4) Christmas is coming, and please, if you can, set aside some extra money this year for the kids, and families in the impacted areas this year. All their memories are gone. Those Christmas ornaments the kids made, the handed down ornaments from grandma are gone, and little things like a Christmas ornament, etc. things like that mean a ton.

As for the lengthy recovery, based upon what I have seen, this is going to take years, and years. We still have homes being built back. And that is just the physical coming back part, it is not the mental part which goes on, and on. We have had numerous suicides, and I fully expect the same to happen in these areas. If something does not happen soon regarding aid, America, you are going to be shocked at what is going to happen to these people if something is not done, and done quickly. Within 3-5 days after Katrina, we had a military hospital ship off our coast, and we had hover-craft arriving with food, water, and medical supplies on land. We could not get all the way to the coast because houses, and a ton of trees were on the interstate, and roads. The only way in was boat for the first week. I am not seeing the National Guard at all, and hear Bloomberg only wants the NYPD in with guns. News to Nanny, the National Guard comes with a hell of a lot more than guns you freak!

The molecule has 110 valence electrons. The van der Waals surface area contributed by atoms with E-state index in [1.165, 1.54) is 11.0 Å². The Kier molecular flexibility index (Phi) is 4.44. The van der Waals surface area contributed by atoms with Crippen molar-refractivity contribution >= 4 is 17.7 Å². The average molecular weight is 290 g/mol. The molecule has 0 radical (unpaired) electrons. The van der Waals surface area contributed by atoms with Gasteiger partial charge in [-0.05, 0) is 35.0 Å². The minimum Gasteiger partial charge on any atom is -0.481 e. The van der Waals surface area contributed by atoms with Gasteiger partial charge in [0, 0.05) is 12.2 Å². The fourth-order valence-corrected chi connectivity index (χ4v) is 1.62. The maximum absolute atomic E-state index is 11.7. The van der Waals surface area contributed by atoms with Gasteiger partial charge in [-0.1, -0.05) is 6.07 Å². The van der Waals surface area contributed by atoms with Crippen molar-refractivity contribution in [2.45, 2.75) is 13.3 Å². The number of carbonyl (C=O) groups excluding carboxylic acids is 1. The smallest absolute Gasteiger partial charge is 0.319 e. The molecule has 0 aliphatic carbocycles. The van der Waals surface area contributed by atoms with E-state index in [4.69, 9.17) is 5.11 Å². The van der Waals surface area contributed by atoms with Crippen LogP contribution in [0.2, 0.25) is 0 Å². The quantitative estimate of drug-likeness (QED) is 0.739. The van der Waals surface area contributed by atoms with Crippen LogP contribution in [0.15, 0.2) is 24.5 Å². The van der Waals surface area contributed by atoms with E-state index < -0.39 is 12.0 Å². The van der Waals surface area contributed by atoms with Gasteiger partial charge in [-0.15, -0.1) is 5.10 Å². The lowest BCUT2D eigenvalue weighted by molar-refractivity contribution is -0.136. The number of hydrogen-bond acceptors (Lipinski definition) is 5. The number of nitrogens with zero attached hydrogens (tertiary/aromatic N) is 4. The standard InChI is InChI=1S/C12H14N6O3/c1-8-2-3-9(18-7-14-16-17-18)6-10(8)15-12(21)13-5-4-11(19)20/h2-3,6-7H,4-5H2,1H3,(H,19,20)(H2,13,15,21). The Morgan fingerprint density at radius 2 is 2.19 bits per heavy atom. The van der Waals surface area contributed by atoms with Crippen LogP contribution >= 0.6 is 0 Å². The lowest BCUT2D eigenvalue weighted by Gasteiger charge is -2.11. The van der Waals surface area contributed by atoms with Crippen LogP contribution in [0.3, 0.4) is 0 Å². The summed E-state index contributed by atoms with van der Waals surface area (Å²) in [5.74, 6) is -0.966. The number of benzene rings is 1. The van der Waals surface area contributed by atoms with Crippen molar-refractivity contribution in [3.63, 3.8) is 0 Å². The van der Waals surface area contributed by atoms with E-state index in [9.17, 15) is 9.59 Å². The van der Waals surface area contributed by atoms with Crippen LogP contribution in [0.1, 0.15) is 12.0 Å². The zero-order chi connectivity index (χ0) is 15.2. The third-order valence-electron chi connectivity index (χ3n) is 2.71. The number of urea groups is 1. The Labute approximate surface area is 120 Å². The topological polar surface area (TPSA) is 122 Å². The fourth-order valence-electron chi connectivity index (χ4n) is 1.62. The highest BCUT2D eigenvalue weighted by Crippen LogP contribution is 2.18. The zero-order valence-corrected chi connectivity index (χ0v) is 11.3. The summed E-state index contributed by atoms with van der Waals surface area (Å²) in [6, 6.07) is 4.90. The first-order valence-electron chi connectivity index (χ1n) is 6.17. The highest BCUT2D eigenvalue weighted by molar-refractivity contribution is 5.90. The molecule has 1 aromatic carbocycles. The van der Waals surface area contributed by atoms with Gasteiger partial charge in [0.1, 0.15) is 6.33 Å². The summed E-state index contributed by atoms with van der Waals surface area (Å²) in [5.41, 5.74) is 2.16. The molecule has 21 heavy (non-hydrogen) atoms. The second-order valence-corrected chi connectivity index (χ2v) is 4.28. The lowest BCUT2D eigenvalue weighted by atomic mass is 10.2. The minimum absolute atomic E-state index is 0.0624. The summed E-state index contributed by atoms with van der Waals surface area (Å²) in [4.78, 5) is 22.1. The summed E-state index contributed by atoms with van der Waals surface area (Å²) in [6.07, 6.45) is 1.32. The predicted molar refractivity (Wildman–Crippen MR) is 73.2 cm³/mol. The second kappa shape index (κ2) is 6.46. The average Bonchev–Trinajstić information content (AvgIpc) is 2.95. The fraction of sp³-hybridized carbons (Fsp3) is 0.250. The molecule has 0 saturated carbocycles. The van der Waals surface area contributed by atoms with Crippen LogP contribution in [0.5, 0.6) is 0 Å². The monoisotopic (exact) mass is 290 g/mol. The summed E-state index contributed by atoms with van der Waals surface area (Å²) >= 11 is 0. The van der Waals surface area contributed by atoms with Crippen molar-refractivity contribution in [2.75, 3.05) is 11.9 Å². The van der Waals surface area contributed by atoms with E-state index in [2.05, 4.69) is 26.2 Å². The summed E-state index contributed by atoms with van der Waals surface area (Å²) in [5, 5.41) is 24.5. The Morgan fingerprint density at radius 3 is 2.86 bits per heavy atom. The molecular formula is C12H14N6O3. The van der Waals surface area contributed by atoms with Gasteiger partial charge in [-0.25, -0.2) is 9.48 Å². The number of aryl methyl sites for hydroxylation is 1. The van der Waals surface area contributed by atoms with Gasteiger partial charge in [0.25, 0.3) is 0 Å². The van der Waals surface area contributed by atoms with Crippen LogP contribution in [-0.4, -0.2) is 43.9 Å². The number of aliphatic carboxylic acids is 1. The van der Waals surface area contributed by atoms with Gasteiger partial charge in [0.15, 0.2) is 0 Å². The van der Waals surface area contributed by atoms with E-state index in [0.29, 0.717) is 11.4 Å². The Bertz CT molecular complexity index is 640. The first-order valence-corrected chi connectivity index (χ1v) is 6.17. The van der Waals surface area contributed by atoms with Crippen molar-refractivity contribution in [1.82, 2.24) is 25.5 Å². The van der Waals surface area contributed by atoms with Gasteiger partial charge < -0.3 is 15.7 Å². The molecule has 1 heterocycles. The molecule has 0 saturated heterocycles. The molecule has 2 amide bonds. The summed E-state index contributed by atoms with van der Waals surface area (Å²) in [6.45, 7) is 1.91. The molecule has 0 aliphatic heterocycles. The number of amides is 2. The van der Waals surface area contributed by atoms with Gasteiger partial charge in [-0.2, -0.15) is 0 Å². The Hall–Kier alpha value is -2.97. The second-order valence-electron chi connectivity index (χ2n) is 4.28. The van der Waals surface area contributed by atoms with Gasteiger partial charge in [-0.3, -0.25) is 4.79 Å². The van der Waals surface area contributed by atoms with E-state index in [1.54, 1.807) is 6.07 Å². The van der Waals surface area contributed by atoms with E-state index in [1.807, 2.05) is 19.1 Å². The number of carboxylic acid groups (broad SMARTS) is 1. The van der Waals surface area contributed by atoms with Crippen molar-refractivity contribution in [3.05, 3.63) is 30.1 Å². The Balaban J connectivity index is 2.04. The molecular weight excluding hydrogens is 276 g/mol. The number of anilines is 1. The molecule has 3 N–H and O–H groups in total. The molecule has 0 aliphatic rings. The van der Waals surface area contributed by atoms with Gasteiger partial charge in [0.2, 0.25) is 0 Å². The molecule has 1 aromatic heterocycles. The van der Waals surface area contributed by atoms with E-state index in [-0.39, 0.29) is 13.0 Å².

Friends of ours in Moss Point, MS had trouble with tons of flat tires, busted windows, and weird spiders. Construction, and removal of debris leaves tons of sharp objects which puncture the tires. Construction, and debris flying out of vehicles smash up the windshields. Weird ass bugs ended up here as well as on our coast, and most of them were not friendly. Hopefully in NY, and NJ your winter will kill them! LOL! Recovery is a long, long process.

People are truly suffering, and I implore everyone to pray for these people. If you do not want to pray, then do whatever you want, but I beg of you to give money, or donate goods to a charity. And do not forget these people. Please, please do not forget these people this upcoming holiday season. Let them know, let them feel the love from America. It could actually save a life, give much needed hope, and more than brighten someone's day.

jr565 said...

Free us wrote:
Sandy was a once in a lifetime storm because she was both a hurricane, with tropical characteristics, and then she encountered colder forces which turned her into a nor'easter. It is as if she hit twice. As others said, she also hit at high tide, along with a full moon. One thing to also observe is the around 940 mb, lowest ever to hit the East Coast. I think Sandy was around 954-957, and well inland still with high wind gusts, and mega snow storms.

not to mention she turned directly into the path of NYC.
If she hadn't would anyone, other than weatherman, even be discussing her?
If she hadn't turned the way she did, we'd still have a marathon this weekend and it would be business as usual.
We had the bad luck to have a powerful storm made more powerful by the things you cite, turn in such a way as to cause us the most damage.